Social Work Complex - A, Room 211
211 South Cooper Street, Box 19129
Arlington, TX 76019
Phone (Local): 817-272-3181 | (Toll Free): 866-272-3181
As this guide continues to argue, our students need our help in adopting effective writing practices, particularly by dividing up large projects into tasks of manageable size. Under tight deadlines we all cut corners, and students who save too much work for the last weekend before the paper is due will inevitably turn in papers that have a variety of errors, and may even plagiarize unintentionally. It is certainly true that some students simply don’t want to put in enough time on any given project, but in most cases, we can help.
Most of us already verbally encourage students to proofread their papers, but a little extra encouragement—in modes other than the verbal—always helps. As has been suggested already, allowing students to read one another’s drafts often helps them recognize errors that they might be making in their own writing, so proofreading might be one skill to invite them to develop in the draft-review process suggested in Tip #12. It also can’t hurt to re-emphasize good proofreading strategies, including leaving time for the paper to “rest” before returning to proofread, trading papers for proofreading, or, in cases of extensive grammatical problems, having someone else read the paper back to the writer aloud. But we can help the most by grading efficiently.
Students who have extensive grammatical and stylistic problems usually also have significant problems with argument and integrating sources. Studies in composition education have shown that focusing on nitty-gritty details alone does not work. Students learn writing holistically, and develop better proofreading skills as they develop more coherent arguments, and deal with concepts and sources more effectively. At the college level at least, drilling grammar rules does not improve student writing.
When we grade student papers, then, it helps if we can focus our comments and our allocation of points on issues of argument, including main claims, support, and integration of sources. A paper that loses a full grade for a tendency toward run-on sentences will tell that student that he should go and fix his grammar, to the exclusion of the likely co-occurring problems with argumentation. Chances are, too, that papers with systemic grammar and style problems also have systemic logic and source-integration problems.
Finally, argument and source-integration should also remain our focus for a different but related reason: Many students embark on a paper without clearly understanding the course material itself, or without being able to apply that course material to the sources they locate in their research. When they sit down to write an idea they have not developed clearly, students may produce grammatically unintelligible sentences. Likewise, when they sit down to summarize or paraphrase a source’s argument that they do not understand, students may also produce contorted sentences, or more likely plagiarize unintentionally. We can help students with this kind of problem, not only by grading effectively, but also by using process assignments to identify struggling students before the paper is due. If we review initial plans and outlines for large papers, we can identify students who seem not to understand course concepts early on, and give them special attention (see Tip # 7; Tip # 8). In addition, if we review informal “write-to-learn” assignments (see Why Make Students Write?), we can often identify these problems even earlier.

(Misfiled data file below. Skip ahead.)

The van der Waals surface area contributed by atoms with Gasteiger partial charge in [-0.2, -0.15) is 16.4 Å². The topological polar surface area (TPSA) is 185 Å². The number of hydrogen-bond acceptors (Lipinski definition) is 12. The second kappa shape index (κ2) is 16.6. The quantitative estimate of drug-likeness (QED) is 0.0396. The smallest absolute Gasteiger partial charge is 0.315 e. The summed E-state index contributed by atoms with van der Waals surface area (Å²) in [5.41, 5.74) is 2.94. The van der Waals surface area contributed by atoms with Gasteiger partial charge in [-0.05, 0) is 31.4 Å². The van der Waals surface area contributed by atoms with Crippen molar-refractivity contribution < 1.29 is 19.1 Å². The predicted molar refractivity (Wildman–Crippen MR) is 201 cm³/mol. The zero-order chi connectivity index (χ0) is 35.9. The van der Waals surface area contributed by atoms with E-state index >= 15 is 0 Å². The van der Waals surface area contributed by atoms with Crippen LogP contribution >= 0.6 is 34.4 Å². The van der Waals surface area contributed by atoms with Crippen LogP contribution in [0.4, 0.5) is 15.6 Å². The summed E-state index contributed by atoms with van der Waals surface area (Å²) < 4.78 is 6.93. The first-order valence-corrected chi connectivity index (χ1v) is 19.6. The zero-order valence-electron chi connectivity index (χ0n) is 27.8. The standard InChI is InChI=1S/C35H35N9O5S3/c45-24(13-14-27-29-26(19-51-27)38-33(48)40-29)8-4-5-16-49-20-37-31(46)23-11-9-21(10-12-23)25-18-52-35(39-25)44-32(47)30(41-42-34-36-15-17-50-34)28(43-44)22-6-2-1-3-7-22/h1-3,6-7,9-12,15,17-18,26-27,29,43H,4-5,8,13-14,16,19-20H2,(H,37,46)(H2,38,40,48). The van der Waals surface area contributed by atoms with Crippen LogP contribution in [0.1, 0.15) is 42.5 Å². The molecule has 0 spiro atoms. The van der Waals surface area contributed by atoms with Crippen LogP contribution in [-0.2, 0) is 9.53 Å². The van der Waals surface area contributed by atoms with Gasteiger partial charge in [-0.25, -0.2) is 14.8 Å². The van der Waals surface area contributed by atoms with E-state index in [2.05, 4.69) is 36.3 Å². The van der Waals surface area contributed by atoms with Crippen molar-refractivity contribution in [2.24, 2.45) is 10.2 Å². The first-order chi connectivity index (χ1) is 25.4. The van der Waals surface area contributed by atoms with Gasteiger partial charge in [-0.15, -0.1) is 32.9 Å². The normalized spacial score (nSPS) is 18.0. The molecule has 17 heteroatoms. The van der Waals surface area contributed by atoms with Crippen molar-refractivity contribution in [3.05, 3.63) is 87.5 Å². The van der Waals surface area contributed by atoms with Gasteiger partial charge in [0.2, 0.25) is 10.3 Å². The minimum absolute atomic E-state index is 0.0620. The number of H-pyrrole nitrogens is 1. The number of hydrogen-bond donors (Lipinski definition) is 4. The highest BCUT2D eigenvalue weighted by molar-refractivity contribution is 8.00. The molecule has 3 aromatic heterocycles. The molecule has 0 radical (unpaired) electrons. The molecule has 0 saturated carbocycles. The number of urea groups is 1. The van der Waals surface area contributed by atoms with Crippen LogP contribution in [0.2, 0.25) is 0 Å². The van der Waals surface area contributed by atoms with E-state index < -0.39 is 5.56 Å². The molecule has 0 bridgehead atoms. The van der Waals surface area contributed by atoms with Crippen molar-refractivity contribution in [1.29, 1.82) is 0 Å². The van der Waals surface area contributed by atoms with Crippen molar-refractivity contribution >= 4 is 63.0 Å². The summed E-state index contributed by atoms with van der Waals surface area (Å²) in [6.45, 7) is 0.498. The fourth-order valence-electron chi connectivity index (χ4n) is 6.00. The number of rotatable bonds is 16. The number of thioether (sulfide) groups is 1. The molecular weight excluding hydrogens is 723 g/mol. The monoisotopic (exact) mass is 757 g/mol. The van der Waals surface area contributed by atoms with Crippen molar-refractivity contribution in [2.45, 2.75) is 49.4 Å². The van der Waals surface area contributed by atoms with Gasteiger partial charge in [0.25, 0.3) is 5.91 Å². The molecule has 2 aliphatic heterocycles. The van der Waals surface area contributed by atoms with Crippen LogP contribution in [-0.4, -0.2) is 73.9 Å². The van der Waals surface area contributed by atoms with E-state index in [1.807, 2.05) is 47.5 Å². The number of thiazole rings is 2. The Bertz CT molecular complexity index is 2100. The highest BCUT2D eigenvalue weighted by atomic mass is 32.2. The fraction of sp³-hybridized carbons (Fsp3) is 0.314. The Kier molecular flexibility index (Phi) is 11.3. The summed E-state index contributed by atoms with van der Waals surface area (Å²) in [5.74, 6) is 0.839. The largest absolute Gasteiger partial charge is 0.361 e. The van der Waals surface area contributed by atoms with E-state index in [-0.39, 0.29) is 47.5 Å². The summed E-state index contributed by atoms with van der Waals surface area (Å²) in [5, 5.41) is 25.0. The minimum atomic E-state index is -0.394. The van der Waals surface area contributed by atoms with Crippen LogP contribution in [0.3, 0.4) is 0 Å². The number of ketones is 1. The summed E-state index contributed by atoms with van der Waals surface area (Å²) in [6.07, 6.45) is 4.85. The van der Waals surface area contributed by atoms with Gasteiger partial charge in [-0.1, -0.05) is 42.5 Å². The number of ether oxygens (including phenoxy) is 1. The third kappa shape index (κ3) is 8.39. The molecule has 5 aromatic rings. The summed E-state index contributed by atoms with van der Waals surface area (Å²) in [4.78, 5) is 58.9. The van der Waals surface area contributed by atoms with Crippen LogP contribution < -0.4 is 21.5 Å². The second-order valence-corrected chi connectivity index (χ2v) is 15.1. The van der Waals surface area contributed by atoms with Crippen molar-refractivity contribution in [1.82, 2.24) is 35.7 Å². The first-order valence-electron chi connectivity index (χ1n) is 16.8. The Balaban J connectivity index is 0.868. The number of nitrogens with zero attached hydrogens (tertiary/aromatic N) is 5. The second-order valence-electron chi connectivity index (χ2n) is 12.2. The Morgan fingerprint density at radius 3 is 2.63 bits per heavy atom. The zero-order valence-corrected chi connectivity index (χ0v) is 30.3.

Many students will make a variety of errors in their writing, and may have difficulty deciding how to fix unfortunate habits. When we single out every single error for full commentary, we compound the problem by conveying the expectation that everything should be perfect.
It's helpful to mark errors in the text when they occur, but we can help students prioritize by:
It's worth remembering that writing takes a tremendous amount of cognitive activity. If students attempt to correct their grammar as they compose their first draft, they will have less cognitive resources to devote to their ideas and argument. If we convince them that everything has to be perfect after one draft, we will, ironically, make their writing worse.
A Writing Guide for Social Work Created in 2011-2018 by Christopher D. Kilgore for the School of Social Work at the University of Texas at Arlington